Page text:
On the whole, these are two fantastic cameras. If taking photos in more challenging lighting conditions is something you value more, the S6 is for you. For a combination of simplicity and image quality, the iPhone 6 is the one to go for. Either way, these are two phone cameras that won’t let you down.

The S6 also has the better front-facing camera, if you’re into selfies.

Samsung Galaxy S6 vs iPhone 6:Battery Life

Samsung Galaxy S6: 2550 mAh non-removable battery, wireless charging

iPhone 6: 1810 mAh non-removable battery

When you compare the Galaxy S5 with the iPhone 6, there was only one winner and that was the S5. It had the bigger battery and the benchmark tests proved it had the capability of going much longer than Apple’s smartphone. That being said, the iPhone 6 has made big improvements thanks to a more efficient setup.

Living day-to-day with them, the S6’s stamina levels are nowhere near as good as the S5, but compared to the iPhone 6 it just about beats it. There’s not much in it though. You can get a normal working day (8am to 6-7pm) out of them both but it’ll be a hard push keeping either alive if you stayed out for the night. Samsung does offer a very useful power saving mode that restricts the battery draining features but will still let you make calls and can push things a little further.

The S6 and the iPhone 6 can see noticeable drop offs when you’re streaming music, watching video or browsing the web for 20-30 minutes. In standby modes, though they reserve those battery powers well.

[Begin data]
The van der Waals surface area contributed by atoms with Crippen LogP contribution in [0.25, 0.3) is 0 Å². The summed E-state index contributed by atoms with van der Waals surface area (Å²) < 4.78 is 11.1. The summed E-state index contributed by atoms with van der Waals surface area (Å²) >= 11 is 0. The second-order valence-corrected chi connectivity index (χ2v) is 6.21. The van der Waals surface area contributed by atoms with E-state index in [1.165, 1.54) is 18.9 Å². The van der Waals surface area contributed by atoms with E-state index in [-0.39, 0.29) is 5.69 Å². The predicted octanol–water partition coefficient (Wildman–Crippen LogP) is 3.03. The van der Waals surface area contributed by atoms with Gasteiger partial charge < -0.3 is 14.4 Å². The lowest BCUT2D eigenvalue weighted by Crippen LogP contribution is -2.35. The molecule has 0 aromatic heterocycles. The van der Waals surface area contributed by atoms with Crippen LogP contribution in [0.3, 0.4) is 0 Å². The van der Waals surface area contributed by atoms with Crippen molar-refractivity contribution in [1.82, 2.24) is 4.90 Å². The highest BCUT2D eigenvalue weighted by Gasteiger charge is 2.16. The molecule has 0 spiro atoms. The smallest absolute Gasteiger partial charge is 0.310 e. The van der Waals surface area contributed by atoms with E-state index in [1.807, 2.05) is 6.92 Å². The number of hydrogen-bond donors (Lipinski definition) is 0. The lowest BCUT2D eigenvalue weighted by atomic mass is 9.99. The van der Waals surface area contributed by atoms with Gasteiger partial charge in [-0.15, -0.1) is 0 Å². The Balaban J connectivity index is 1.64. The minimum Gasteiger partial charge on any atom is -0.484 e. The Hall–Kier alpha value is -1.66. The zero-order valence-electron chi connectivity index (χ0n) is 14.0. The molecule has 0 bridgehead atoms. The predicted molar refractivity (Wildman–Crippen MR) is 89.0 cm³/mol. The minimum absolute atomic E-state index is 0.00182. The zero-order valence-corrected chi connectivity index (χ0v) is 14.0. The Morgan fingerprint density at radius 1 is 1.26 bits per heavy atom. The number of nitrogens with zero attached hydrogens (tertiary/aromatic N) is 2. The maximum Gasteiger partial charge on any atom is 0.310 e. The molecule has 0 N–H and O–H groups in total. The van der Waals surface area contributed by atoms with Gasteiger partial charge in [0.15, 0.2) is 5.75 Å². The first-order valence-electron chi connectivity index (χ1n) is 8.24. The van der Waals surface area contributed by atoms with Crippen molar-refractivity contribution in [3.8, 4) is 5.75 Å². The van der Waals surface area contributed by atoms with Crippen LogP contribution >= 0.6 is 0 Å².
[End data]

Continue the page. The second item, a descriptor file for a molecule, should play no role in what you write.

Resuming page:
When the battery is dead, the S6 is a quicker to get back up to 100%. That’s down to Samsung’s rapid charging technology, which works in a similar fashion to Qualcomm’s Quick Charge 2.0 technology found on the LG G Flex 2. It takes an hour and twenty minutes to go from 0%-100 while the iPhone takes around 3 to 3.5 hours. There’s a workaround to getting that down to 2 hours if you use a 2.1-amp charging cable that comes bundled with Apple’s iPad.

Samsung additionally offers wireless charging, something Apple has yet to embrace for its smartphone range. The S6 will work with all wireless charging formats including the more common QI, letting you use other third party charging devices. The problem here is that you don’t get the same level of charging speed as you do from the mains.

The Verdict

So, do you go S6 or iPhone 6? This is the closest it has ever between the two flagship phones. Where Samsung has made striking changes with design, Apple has slightly underwhelmed with the transformation from iPhone 5S to iPhone 6. For screen quality, the S6 wins but 2K over a Retina display won’t matter to most. Both offer slick performances, significant software improvements and have two of the best smartphone cameras you can lay your hands on.

Price does becomes a factor here though. Go for the most expensive S6 SIM-free and you are paying more than you would for the most expensive iPhone 6. A look at contract deals suggest you’ll pay £4-5 a month extra for the S6 if you were choosing between the smallest storage options.

When you count up the little wins, the S6 comes out on top. It’s the most attractive Samsung flagship and has all of the cutting edge features to back up its metal look. If you want the best, then Samsung in our eyes, is the one to go for right now. The iPhone 6 is still fantastic phone in our book, but Samsung may have just raised the bar.